Christian activists call for a ‘Compassionate Britain’ for disabled people

By agency reporter
May 20, 2015

A new grass-roots organisation has sprung up following the General Election: Compassionate Britain - speaking up for disabled people. Inspired by Jesus’ compassion, it aims to unite people across the whole political spectrum to speak up against the welfare cuts targeted at disabled people.

Its website lists facts and statistics to help people in writing to their MP about the effects of the welfare cuts on disabled people. 

Founder Tanya Marlow, who is herself disabled and housebound with severe Myalgic Encephalomyelitis, argues that the welfare cuts have been falling  disproportionately on disabled people. She wrote an open letter to Conservative voters, posted on the Archbishop Cranmer blog, which was tweeted more than 300 times and had more than 8,500 views in the first 24 hours. In it she wrote: "Austerity should mean that everyone tightens their belts, and yet the sharp edge of the cuts has fallen repeatedly and disproportionately onto the most vulnerable. Disabled people have been cut so deep they are collectively bleeding."

She references Dr Simon Duffy from The Centre for Welfare Reform, who has estimated that the cuts have affected disabled people nine times more, and those with the most severe disabilities 19 times more, than the average person.

“Most people are shocked by the statistics when they hear them,” Marlow says. “David Cameron promised that more money would go to the most severely disabled, and yet the reality is that money is being taken from the most severely disabled. He has gone on record committing to social justice and compassion, so this is about keeping our politicians accountable. It is not right that cuts are falling disproportionately on some of the most vulnerable in our society."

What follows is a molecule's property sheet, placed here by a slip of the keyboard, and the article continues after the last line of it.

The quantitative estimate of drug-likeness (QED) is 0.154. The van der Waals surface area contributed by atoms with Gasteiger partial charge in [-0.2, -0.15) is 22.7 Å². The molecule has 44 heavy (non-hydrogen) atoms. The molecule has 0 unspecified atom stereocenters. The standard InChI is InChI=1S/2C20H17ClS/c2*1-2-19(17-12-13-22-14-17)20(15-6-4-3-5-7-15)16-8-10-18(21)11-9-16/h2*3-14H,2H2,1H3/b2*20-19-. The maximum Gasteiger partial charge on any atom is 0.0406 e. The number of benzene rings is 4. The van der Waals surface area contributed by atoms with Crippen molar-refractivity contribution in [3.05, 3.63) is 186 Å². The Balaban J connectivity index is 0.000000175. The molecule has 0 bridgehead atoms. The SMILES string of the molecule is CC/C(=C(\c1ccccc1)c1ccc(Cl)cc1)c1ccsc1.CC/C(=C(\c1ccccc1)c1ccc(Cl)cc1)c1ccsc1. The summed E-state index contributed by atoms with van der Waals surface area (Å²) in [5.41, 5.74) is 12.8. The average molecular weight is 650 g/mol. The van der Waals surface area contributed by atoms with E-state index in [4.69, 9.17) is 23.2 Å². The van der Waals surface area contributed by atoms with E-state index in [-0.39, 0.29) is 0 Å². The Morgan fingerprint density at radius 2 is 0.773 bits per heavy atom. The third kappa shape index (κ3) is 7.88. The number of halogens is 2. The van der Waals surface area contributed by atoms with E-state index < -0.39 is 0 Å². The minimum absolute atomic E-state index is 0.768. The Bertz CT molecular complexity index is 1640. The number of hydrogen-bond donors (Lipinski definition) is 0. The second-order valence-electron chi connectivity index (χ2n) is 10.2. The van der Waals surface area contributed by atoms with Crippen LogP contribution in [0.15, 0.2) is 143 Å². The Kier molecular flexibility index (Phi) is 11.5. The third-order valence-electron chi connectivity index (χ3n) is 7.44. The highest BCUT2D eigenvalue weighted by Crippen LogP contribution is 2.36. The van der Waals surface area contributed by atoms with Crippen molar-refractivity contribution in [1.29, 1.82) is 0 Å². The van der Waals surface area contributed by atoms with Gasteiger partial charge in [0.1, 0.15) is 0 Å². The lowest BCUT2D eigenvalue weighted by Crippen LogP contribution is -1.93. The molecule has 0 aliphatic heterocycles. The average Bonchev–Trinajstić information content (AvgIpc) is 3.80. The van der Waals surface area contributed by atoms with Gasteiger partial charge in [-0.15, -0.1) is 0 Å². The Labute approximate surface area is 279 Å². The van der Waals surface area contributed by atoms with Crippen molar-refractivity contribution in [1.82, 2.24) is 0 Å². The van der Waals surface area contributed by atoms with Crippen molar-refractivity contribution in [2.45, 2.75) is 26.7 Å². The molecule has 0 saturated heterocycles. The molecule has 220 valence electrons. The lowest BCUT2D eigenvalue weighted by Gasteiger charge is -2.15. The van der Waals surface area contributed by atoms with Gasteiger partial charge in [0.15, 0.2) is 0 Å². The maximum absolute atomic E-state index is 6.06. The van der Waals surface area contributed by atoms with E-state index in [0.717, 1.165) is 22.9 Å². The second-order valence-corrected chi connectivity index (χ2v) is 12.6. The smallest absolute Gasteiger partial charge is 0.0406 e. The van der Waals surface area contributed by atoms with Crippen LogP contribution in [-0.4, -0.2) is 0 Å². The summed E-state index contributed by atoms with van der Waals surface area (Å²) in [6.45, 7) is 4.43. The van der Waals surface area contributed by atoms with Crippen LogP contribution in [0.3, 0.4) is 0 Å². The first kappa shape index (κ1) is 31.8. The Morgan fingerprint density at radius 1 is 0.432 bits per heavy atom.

According to The Poverty Site, a third of disabled people in the 25 to retirement age bracket, are already living in poverty. More than 55 per cent of the welfare bill goes on pensions and pension credits, which the government has promised not to touch.  With a promised £12 billion further cuts coming to working age benefits, there is a growing concern for how this will affect disabled people.

Rather than distracting from the campaigns already run by disability and Christian charities, Compassionate Britain’s aim is to bring them together, and work together with as many different groups as possible in order to heighten the impact. 

“I would love every Christian to read the facts, pray, and consider how they can help: whether that is by supporting disability charities or writing to their MP”, Marlow says. “After the buzz of the election, many Christians are now talking about being more politically active. Compassionate Britain is a great opportunity for Christians and others to be involved in social justice.”

* Compassionate Britain launched on Sunday 17 May 2015, and can be found at

*Tanya Marlow’s open letter to Conservative voters: 


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